Also, be careful of the hedge cases: it is technically a new tenancy when a fixed-term tenancy converts to a periodic tenancy after it has ended. Accordingly, if the government issues a new handbook when a tenancy converts to a periodic tenancy, the tenant should receive the most recent edition of the how to rent guide.
Can I Serve A How to Rent Guide Late?
No valid section 21 notice may be given if a landlord or their representative forgets to deliver the guidance as described above. However, there doesn’t seem to be a deadline for serving the guide, thus it could be feasible to serve the guide and then promptly serve the section 21 notice afterwards.
This is debatable and unavoidably can be contested by the tenant in court at some point in time.
How to Rent Guide & Landlord’s Responsibilities
If you rent a property of your own, you are a landlord. Landlords are required to
- Keep your rented premises secure
- Ensure that all electrical and gas equipment is installed, maintained, and operated safely. Provide an Energy Performance Certificate for the building
- Utilize a government-approved programme to safeguard your tenant’s security deposit.
- If your property is in the UK, be sure your tenant is authorised to rent it.
- When tenants start to rent your property, give a copy of the How to Rent guide to your tenant
There are numerous forms and sizes of landlord obligations. Many times, landlords incorporate a “warranty of habitability” in their obligations to their renters. Ensuring that the property is habitable, secure, and tidy.
This ensures tenants pay their rent on time and don’t attempt to live rent free, although there are valid ways to attempt this as a tenant by reading our article on it.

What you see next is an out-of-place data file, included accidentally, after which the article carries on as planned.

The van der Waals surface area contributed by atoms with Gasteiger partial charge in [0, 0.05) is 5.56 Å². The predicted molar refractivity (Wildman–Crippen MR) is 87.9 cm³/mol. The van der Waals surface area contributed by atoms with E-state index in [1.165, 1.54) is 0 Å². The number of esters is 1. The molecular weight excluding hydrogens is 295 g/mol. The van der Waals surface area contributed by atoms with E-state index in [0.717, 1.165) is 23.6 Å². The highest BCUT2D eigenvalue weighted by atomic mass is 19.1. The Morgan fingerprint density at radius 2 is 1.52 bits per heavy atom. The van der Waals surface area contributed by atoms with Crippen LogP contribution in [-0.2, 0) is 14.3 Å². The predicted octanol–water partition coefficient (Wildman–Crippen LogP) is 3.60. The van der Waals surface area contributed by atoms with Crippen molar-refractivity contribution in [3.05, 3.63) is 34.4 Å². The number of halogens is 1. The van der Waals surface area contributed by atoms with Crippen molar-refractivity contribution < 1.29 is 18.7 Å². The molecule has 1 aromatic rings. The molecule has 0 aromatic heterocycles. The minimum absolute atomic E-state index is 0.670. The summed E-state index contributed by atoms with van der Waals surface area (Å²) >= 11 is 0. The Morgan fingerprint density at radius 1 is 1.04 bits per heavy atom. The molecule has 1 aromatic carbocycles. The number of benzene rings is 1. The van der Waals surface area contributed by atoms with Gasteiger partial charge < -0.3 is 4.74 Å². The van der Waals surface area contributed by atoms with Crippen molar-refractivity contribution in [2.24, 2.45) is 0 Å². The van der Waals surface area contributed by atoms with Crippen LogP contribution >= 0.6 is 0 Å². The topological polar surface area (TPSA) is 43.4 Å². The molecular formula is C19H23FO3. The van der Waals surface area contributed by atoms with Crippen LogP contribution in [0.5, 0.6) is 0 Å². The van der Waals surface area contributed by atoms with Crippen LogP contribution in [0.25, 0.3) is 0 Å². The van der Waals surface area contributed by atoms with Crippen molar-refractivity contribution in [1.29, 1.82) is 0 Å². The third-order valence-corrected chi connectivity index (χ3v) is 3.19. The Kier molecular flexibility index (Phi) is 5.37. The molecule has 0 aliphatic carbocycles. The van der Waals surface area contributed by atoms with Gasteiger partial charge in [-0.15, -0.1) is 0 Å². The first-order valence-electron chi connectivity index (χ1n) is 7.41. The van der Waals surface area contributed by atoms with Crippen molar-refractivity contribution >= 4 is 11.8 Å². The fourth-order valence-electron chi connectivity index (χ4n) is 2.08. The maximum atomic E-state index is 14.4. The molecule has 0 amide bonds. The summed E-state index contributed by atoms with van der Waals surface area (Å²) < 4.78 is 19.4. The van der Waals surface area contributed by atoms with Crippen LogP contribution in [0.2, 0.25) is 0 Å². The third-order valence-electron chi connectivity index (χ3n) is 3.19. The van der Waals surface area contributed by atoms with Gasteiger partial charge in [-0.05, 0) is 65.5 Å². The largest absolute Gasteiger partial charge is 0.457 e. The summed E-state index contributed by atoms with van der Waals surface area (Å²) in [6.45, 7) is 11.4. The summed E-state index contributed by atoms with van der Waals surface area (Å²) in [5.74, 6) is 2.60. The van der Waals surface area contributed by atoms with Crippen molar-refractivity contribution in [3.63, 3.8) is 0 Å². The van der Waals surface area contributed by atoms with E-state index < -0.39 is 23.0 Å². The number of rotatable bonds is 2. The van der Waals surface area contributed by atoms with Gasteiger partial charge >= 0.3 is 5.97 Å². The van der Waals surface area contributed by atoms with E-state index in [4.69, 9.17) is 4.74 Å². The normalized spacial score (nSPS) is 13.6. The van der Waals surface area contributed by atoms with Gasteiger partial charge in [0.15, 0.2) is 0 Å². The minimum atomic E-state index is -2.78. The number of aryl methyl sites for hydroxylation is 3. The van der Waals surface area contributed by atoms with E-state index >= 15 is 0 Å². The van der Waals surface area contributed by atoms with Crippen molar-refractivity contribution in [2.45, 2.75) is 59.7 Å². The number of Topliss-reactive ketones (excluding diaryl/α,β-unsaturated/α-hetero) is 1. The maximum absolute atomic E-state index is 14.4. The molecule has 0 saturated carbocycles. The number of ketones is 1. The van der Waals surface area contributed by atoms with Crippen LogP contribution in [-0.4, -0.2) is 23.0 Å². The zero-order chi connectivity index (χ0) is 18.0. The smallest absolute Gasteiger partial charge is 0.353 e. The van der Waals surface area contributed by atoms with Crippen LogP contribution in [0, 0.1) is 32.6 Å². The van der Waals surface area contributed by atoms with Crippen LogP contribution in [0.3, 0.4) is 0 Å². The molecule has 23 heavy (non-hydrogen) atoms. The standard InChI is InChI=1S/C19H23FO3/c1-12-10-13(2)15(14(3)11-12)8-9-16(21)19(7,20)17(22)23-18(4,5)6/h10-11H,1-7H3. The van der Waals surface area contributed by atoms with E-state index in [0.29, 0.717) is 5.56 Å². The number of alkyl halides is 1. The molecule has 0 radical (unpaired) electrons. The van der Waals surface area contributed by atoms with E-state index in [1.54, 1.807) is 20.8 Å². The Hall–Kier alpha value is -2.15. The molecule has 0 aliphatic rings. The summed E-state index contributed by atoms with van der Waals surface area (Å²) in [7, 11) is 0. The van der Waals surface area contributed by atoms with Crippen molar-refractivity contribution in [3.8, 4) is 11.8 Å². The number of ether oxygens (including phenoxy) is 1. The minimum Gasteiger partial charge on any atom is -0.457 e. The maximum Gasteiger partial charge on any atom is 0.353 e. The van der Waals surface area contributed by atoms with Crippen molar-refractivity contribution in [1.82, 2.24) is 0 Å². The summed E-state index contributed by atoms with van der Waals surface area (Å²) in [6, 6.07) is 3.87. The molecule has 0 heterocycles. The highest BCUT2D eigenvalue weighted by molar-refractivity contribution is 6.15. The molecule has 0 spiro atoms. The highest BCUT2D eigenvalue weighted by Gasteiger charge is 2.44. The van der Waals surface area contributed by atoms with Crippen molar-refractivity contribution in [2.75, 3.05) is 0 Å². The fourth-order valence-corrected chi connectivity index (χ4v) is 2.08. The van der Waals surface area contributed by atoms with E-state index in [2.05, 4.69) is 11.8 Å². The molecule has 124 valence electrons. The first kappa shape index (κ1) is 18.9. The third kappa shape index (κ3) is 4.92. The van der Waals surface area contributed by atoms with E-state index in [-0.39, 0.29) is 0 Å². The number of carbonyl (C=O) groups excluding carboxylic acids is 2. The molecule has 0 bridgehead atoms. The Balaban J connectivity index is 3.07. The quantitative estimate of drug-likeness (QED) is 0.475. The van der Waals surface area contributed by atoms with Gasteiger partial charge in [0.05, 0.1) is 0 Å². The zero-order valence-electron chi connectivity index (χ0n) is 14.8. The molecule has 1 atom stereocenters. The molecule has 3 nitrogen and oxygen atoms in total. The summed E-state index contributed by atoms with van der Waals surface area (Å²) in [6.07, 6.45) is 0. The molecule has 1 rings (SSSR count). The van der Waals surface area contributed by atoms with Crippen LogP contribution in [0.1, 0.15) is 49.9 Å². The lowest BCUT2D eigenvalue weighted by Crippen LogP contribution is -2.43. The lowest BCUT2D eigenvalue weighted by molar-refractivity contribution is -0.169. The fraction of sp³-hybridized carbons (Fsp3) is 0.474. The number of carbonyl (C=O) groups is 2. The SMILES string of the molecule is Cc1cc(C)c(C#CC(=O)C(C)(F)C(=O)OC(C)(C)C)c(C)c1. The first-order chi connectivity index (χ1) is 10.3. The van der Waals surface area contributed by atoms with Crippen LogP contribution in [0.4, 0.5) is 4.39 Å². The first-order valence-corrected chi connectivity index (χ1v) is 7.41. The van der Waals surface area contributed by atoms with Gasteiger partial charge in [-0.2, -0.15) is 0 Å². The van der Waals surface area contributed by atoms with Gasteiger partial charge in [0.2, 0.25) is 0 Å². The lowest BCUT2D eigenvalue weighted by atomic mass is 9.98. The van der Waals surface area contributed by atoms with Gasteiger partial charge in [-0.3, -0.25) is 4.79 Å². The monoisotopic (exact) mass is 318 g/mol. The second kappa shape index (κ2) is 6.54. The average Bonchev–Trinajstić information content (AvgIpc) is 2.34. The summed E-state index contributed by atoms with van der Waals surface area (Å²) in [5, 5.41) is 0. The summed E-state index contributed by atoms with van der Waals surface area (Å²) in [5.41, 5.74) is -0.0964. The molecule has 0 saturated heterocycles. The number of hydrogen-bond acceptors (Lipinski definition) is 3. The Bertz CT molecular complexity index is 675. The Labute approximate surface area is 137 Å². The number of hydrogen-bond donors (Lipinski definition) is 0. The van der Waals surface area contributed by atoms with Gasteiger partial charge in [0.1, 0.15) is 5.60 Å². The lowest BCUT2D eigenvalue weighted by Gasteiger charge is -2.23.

The Ministry of Housing, Communities & Local Government posted a document titled “How to rent guide: the checklist for renting in England” on the official government website. To reflect changes in the law and the housing industry, it is frequently revised.
The how to rent guide serves as a checklist of all the important details that a new tenant needs to be aware of, prior to the beginning of their tenancy. This information also explains an assured shorthold lease, which is the standard kind of residential tenancy in England and Wales and offers tips for navigating the private renting market. At the beginning and throughout, the how to rent guide outlines the obligations of both the landlord and the tenant.
Since the parties have three options: extension, renewal, or termination, there is often a lot of confusion regarding what will happen after the tenancy’s defined period expires. In the event that the parties take no action, the law fills the gap by establishing a statutory periodic tenancy. A brief overview of this is provided in the How to rent guide, along with suggestions on how tenants should vacate their rental home to increase their chances of receiving their entire security deposit back.
A current Energy Performance Certificate (EPC), a current Gas Safety Certificate, and the most recent edition of a government publication titled “The How to Rent Guide” must be given to all new tenants as of October 1, 2015.
There are several changes for landlords in 2022 that you should be aware of, regardless of your level of experience or whether you plan to start the new year by renting out your property.